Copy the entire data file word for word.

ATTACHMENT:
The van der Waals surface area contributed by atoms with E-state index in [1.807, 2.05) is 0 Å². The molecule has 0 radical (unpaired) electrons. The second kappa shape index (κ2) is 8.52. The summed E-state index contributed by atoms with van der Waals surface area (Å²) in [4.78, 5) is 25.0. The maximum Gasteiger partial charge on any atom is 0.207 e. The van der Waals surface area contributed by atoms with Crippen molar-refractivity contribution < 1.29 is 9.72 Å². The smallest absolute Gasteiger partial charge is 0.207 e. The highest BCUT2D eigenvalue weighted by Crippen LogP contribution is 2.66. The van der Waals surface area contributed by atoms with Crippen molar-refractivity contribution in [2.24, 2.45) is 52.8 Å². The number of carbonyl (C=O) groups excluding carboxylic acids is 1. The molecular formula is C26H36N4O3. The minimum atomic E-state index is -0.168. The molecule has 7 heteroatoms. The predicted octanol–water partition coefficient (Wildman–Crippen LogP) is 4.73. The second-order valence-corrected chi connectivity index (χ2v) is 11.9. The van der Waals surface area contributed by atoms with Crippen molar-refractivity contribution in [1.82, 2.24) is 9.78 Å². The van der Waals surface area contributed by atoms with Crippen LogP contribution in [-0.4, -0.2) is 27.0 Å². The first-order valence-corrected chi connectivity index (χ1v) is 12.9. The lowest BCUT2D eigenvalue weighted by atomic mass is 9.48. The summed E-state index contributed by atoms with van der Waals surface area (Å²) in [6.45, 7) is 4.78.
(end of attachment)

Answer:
The van der Waals surface area contributed by atoms with E-state index in [1.807, 2.05) is 0 Å². The molecule has 0 radical (unpaired) electrons. The second kappa shape index (κ2) is 8.52. The summed E-state index contributed by atoms with van der Waals surface area (Å²) in [4.78, 5) is 25.0. The maximum Gasteiger partial charge on any atom is 0.207 e. The van der Waals surface area contributed by atoms with Crippen molar-refractivity contribution < 1.29 is 9.72 Å². The smallest absolute Gasteiger partial charge is 0.207 e. The highest BCUT2D eigenvalue weighted by Crippen LogP contribution is 2.66. The van der Waals surface area contributed by atoms with Crippen molar-refractivity contribution in [2.24, 2.45) is 52.8 Å². The number of carbonyl (C=O) groups excluding carboxylic acids is 1. The molecular formula is C26H36N4O3. The minimum atomic E-state index is -0.168. The molecule has 7 heteroatoms. The predicted octanol–water partition coefficient (Wildman–Crippen LogP) is 4.73. The second-order valence-corrected chi connectivity index (χ2v) is 11.9. The van der Waals surface area contributed by atoms with Crippen molar-refractivity contribution in [1.82, 2.24) is 9.78 Å². The van der Waals surface area contributed by atoms with Crippen LogP contribution in [-0.4, -0.2) is 27.0 Å². The first-order valence-corrected chi connectivity index (χ1v) is 12.9. The lowest BCUT2D eigenvalue weighted by atomic mass is 9.48. The summed E-state index contributed by atoms with van der Waals surface area (Å²) in [6.45, 7) is 4.78.